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The Watcher: Jane Goodall's Life with the…

The Watcher: Jane Goodall's Life with the Chimps (edition 2011)

by Jeanette Winter, Jeanette Winter (Illustrator)

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1875963,175 (4.25)1
Title:The Watcher: Jane Goodall's Life with the Chimps
Authors:Jeanette Winter
Other authors:Jeanette Winter (Illustrator)
Info:Schwartz & Wade (2011), Hardcover, 48 pages
Collections:Your library
Tags:Non-fiction, biography, picture book, grades k-3

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The Watcher: Jane Goodall's Life with the Chimps by Jeanette Winter



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Good for teaching about perserverance, patience, and observation skills.
  gretchensanders | Feb 2, 2016 |
The great thing about The Watcher is the incredible detail paid to Jane Goodall's life. Like Me...Jane, The Watcher starts at the beginning, with Jane dreaming of one day living in Africa with the monkeys, however, it outlines the struggle's Jane had to overcome to get where she is. While using some more advanced words, this book introduces children to the basic concepts of Jane's work. The pictures were incredibly important with this story. As Jane is an observer, the illustrations are designed to make the reader notice the little things, and emphasize the importance of just observing. ( )
  amberloposser | Jan 21, 2016 |
Throughout her entire life, Jane Goodall was always fascinated with animals. As a girl she would sit and watch them all day. She was inspired by the work of Dr. Doolittle and and Tarzan to be one with the animals. Jane was offered to travel to Gombe in Tanzania where she would observe and study chimpanzees. Jane spent months in the jungle trying to find the chimps, but they did not want to be found. Eventually, once the monkeys trusted Goodall they revealed themselves to Jane. Jane followed them and watched closely for months on end. She discovered how similar chimpanzees are to humans. The creatures experience happiness, laughter, anger, love and terror just as we do. Jane loved the chimps, but eventually had to leave Gombe. Once she left, poachers invaded the land and started to kill and kidnap the chimps. Jane had to fight for her friends, so she traveled to big cities and town all over the world asking for help to save the chimps and their forest. Jane visited Gombe to visit her friends often when she returned home she carried with her the peace of the forest and fought for the protection of her friends. I enjoyed this book because it showed the importance of Jane Goodall's life and what she did for the animals. ( )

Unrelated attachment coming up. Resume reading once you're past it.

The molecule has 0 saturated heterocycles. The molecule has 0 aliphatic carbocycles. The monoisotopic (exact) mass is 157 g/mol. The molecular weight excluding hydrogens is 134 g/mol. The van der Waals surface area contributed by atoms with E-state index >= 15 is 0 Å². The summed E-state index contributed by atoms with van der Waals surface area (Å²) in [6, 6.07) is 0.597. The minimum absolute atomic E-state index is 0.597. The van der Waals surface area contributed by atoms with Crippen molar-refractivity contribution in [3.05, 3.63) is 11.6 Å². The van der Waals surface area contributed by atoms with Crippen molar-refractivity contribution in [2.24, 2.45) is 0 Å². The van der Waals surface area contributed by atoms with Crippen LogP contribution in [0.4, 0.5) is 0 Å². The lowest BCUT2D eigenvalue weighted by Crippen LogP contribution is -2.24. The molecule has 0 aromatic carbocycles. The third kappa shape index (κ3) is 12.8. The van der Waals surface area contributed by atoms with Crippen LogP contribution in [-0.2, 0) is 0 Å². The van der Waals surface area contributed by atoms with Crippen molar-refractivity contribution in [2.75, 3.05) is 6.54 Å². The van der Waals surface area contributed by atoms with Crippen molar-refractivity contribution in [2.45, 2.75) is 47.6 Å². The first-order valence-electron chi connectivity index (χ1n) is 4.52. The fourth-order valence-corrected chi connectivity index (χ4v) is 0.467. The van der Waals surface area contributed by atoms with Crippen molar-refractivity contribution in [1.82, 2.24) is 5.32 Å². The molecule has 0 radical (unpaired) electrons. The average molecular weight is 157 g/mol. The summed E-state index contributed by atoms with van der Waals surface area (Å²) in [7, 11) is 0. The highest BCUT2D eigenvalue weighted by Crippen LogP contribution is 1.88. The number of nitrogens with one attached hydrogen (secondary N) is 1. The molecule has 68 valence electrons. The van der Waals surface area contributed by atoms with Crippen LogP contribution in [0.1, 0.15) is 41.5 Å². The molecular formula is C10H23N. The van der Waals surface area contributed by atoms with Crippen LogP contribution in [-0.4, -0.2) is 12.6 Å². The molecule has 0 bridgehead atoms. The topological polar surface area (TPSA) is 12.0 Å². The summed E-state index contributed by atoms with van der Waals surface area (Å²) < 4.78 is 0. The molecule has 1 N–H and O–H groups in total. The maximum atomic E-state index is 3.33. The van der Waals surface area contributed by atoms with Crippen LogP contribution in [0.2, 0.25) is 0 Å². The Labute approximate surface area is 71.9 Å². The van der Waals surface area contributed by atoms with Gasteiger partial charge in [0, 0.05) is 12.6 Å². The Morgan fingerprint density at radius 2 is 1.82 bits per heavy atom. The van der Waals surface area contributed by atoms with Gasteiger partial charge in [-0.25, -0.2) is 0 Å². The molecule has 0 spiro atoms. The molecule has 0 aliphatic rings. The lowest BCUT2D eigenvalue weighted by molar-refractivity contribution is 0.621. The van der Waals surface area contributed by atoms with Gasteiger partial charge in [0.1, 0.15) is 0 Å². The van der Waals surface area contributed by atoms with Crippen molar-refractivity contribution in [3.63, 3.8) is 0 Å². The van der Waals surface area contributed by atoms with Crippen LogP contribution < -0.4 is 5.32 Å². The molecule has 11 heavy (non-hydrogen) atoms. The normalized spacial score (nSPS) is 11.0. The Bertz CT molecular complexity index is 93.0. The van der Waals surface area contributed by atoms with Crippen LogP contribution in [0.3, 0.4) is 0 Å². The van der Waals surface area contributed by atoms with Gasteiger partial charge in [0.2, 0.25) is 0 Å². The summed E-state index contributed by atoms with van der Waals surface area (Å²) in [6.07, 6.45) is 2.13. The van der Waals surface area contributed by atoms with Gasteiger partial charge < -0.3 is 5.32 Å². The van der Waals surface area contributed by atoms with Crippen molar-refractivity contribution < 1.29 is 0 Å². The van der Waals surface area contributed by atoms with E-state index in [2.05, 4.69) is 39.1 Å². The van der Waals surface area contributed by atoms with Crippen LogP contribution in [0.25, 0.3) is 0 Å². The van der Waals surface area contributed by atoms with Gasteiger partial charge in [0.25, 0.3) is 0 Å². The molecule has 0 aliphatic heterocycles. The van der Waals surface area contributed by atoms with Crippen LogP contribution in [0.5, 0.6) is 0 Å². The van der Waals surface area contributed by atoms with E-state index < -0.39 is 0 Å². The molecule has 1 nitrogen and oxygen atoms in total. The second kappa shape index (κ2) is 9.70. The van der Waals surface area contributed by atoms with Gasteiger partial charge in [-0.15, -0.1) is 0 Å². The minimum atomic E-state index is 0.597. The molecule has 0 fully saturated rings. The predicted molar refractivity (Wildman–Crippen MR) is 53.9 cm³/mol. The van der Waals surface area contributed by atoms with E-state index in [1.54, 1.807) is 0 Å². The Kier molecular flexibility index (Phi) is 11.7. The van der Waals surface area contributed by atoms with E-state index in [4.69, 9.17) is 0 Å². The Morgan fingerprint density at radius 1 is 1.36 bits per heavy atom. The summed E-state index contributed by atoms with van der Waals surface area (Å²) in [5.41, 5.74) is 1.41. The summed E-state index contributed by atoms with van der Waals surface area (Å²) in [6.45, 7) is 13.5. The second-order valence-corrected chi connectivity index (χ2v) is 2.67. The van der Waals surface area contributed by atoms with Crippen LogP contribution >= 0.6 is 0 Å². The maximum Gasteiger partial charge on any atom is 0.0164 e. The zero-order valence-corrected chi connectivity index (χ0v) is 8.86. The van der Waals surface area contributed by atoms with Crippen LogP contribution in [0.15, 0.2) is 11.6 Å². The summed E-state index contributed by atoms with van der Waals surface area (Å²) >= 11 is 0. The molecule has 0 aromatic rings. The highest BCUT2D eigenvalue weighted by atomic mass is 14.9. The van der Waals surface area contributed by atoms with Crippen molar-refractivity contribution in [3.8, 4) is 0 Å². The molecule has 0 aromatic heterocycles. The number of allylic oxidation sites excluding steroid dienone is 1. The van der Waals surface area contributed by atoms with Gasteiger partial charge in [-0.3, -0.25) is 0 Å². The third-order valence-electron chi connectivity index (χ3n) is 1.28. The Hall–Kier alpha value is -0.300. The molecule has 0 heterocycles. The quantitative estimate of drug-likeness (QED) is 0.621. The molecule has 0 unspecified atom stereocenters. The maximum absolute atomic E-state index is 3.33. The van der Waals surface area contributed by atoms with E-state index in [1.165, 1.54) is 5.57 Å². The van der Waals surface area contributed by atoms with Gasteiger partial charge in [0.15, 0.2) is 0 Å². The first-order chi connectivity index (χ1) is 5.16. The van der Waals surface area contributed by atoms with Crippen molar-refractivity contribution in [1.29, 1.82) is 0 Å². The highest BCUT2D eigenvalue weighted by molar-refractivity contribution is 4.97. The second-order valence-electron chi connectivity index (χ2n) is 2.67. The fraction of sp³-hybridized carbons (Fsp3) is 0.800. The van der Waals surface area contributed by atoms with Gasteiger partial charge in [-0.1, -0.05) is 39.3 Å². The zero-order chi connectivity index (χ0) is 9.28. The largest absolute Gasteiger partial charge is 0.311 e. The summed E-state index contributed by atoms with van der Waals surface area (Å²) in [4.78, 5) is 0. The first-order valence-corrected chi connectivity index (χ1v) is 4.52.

olivia.sanchez | Jan 19, 2016 |
This story is about the life leading up the Jane Goodalls adventures with living amongst the monkeys. It starts off when she was a young girl living in England, watching animals from afar. As her passion grew for them she began to study them and learn more and more about their habits. She turned her experiences living with the chimps on how to be aware of their endangered, the pain they may suffer, and she truly loved these chimps and wanted to maintain their safety.

Personal Opinion